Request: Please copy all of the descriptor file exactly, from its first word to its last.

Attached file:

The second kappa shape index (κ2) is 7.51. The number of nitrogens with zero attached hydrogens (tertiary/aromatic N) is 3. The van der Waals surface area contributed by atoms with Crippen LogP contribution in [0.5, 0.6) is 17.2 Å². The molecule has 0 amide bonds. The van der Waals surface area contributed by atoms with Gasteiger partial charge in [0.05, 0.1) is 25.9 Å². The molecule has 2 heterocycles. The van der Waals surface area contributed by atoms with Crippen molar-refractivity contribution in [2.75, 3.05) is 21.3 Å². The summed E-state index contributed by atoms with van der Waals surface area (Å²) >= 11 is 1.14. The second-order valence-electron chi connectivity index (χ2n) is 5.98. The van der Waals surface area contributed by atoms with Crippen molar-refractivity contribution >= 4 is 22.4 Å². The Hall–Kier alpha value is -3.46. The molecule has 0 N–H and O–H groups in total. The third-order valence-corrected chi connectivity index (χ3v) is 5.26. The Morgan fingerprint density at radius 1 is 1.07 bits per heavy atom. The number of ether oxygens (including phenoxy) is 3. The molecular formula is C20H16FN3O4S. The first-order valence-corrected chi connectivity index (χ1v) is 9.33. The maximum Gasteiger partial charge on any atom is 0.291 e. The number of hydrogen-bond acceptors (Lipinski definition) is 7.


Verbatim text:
The second kappa shape index (κ2) is 7.51. The number of nitrogens with zero attached hydrogens (tertiary/aromatic N) is 3. The van der Waals surface area contributed by atoms with Crippen LogP contribution in [0.5, 0.6) is 17.2 Å². The molecule has 0 amide bonds. The van der Waals surface area contributed by atoms with Gasteiger partial charge in [0.05, 0.1) is 25.9 Å². The molecule has 2 heterocycles. The van der Waals surface area contributed by atoms with Crippen molar-refractivity contribution in [2.75, 3.05) is 21.3 Å². The summed E-state index contributed by atoms with van der Waals surface area (Å²) >= 11 is 1.14. The second-order valence-electron chi connectivity index (χ2n) is 5.98. The van der Waals surface area contributed by atoms with Crippen molar-refractivity contribution >= 4 is 22.4 Å². The Hall–Kier alpha value is -3.46. The molecule has 0 N–H and O–H groups in total. The third-order valence-corrected chi connectivity index (χ3v) is 5.26. The Morgan fingerprint density at radius 1 is 1.07 bits per heavy atom. The number of ether oxygens (including phenoxy) is 3. The molecular formula is C20H16FN3O4S. The first-order valence-corrected chi connectivity index (χ1v) is 9.33. The maximum Gasteiger partial charge on any atom is 0.291 e. The number of hydrogen-bond acceptors (Lipinski definition) is 7.